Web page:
It is important to have a realistic awareness of the demands of the profession you are seeking to join, otherwise you might start the training and pull out when you realise that the role of a teacher is not at all what you expected.
For anyone applying for a programme at a special needs school, existing experience of children with special needs would be a significant advantage.
We therefore require all candidates to demonstrate some understanding of the role of a teacher and an awareness of some current issues facing the profession.
Spending a couple of days observing relevant lessons in a state secondary school would help to support your interview answers, but we understand that this may be hard to arrange if schools are still limiting visitors into classrooms.
We would not reject a candidate based on their lack of observational school experience if their application was otherwise good, but we do also have some top tips for good alternatives listed below.
WATCHING VIRTUAL LESSONS
You may be able to watch some virtual lessons in your subject, using the link below.
HOW TO ARRANGE A PHONE CALL WITH SUBJECT TEACHER
First look at the vacancies on our website and read the relevant course documents thoroughly, including opening the links within them to read about the schools and look at where they are on our map. Use that to make an initial judgement about which schools you prefer.
Then email us (but be aware that we will be forwarding your email directly to the school, so write it formally and check it).
Your email should be short (no CVs) but should demonstrate that you are a serious potential applicant by confirming that you have read the information on the WLTTA website and have looked at the course document and have read about the different schools. You should name the school or schools (perhaps 2) that you are particularly interested in. Then you could ask for the opportunity to come into school to observe lessons for a day, but if that is not possible, could you at least speak to someone in their [subject] department to ask some questions.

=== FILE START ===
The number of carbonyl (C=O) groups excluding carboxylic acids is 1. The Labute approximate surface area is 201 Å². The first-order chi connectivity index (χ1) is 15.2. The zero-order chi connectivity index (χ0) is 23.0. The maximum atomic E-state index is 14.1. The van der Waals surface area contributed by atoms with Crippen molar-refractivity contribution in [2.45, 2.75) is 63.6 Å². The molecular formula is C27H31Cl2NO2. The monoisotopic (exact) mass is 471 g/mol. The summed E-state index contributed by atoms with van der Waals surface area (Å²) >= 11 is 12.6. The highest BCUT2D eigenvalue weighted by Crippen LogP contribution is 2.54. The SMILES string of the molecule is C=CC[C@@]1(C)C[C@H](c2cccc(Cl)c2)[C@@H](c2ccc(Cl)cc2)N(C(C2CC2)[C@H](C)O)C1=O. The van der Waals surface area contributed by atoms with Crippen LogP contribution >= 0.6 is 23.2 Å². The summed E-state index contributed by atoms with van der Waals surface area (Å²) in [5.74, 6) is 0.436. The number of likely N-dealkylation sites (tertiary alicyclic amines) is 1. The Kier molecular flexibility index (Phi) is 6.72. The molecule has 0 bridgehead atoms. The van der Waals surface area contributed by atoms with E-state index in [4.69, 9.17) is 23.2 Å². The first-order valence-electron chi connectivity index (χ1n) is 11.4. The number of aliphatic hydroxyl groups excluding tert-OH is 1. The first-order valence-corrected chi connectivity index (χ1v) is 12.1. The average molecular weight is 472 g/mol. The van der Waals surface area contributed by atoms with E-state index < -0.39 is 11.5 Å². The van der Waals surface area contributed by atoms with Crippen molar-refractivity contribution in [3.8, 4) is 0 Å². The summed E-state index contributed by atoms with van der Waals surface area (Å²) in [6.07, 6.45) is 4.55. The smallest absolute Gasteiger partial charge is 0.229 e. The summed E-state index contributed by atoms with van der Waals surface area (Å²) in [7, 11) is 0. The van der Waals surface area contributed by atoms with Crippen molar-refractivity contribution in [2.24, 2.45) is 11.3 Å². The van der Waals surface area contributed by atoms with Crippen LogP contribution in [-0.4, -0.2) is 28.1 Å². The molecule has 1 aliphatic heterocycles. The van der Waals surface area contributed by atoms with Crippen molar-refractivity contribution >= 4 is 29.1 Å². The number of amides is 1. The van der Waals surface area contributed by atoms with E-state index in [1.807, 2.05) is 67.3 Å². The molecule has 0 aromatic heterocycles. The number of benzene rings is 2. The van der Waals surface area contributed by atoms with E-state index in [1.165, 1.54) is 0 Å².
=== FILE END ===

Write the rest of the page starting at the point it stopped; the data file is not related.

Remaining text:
You should add a sentence about your degree and whether you already meet the GCSE requirements perhaps. You must include your phone number.
We will then forward your email directly to the right people at the school/s in question.
Remember all our schools are looking for applicants who aspire to work for them so do not ever say in the email that you don't mind which school you train in. Our schools want you to be thinking about where you might like to work. If you are struggling with this, just call us and we can help.
Be aware that it doesn't matter which school you get experience in or talk to. It certainly doesn't need to be the school that you are applying to. We are simply suggesting that if you are finding it hard to speak to a subject teacher, you will have a better chance if you target schools who are actively looking for trainees in that field and they are more likely to take the time out of their busy day, if they are aware that you are likely to be applying for the place at their school.
THE DFE SCHOOL EXPERIENCE PROGRAMME (SEP)
You should also be aware of the DfE’s School Experience Programme. This is a portal where some schools upload available dates for giving candidates school experience. As long as you have registered on the DfE’s Get Into Teaching website, you can book experience days through the SEP for many subjects. See more information through the following link: https://getintoteaching.education.gov.uk/getting-school-experience